The image resolution remains the same at 18.0 megapixels, and for good reason. The image sensor hasn’t gotten any bigger, and there are already an incredible number of pixels on that sensor. Most people have absolutely no need for an image this big, and trying to cram any more pixels on that sensor will just result in degraded image quality. So good move on not trying to make it sound better with bigger numbers.

Both cameras have the same articulating screen, which is useful for doing video. The LCD screen is also the same resolution, with approximately 1 million pixels. Both cameras give you full manual control over video (a drawback of the older Rebel cameras), and they have the same hi-def recording modes (1080/30p, 720/60p, and some other stuff).

They both use the same 9 point autofocus system, and this is one area that really differentiates the Rebel cameras from the more advanced Canon EOS 7D. And they both have a pop-up flash that can act as a commander unit, if you want to link up some Canon speedlights to do some off-camera flash photography.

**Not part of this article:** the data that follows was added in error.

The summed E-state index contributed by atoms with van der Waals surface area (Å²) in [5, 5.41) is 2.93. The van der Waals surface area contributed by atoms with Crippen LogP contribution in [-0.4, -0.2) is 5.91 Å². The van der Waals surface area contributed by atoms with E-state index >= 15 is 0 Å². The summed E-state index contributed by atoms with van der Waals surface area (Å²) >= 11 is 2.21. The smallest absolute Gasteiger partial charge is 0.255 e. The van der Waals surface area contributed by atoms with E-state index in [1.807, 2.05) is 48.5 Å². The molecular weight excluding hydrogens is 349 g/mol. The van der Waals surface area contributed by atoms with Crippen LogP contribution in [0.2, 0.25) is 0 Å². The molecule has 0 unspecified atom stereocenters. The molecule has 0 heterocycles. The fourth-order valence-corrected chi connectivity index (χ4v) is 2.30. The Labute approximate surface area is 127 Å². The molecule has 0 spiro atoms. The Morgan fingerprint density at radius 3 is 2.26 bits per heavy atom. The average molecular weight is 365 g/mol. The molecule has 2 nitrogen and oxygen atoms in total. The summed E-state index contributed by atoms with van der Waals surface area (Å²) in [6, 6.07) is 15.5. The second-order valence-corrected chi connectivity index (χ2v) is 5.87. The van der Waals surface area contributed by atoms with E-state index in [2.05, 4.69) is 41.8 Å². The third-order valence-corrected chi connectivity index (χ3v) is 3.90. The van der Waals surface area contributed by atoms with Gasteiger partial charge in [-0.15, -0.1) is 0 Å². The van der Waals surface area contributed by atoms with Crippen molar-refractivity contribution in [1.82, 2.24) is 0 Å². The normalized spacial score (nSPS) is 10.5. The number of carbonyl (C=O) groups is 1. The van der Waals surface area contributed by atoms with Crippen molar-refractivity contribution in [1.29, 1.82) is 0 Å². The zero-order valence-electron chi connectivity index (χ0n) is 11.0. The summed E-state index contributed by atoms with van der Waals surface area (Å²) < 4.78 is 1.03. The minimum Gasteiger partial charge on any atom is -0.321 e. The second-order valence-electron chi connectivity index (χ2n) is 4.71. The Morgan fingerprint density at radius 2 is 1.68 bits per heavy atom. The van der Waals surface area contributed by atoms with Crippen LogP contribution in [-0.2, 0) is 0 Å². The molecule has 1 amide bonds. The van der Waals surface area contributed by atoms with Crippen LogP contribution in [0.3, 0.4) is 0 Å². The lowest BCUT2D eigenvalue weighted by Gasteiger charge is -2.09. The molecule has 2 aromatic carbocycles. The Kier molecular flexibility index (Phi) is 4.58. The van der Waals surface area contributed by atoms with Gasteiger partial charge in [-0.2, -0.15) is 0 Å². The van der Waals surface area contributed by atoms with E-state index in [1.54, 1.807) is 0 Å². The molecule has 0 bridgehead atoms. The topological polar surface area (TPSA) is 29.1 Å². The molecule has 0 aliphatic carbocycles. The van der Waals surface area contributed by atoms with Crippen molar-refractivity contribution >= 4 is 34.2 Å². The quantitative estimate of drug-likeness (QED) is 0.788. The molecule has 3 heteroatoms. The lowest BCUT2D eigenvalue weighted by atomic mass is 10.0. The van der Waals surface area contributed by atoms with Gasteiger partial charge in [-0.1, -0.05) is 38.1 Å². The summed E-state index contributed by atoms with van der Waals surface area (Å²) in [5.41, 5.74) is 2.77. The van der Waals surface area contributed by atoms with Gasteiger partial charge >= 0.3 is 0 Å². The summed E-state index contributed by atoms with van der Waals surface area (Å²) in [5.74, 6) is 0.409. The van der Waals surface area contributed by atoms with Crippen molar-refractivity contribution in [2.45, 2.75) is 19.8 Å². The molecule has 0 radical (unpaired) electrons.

Canon t3i vs t4i: Bottom Line

The newer Canon t4i costs about $100 to $120 more than it’s older brother, the Canon t3i. For this extra money, you get a newer (and much faster) image processor. You get a camera that autofocuses while recording video. And you get a camera that has a touch screen on the back. There’s not much else to report in the way of significant changes.

For still photographers that work in low light conditions or do action photography, this new image processor is a godsend. The Canon EOS Rebel cameras will never be equivalent to their more advanced cousins, like the 7D, but the Canon t4i offers an impressive set of features for photographing low-light action like basketball, indoor track, or night football.

For amateur videographers, I think the autofocus makes the Canon t4i a more attractive option than the t3i, and you can spend that money on buying a better lens.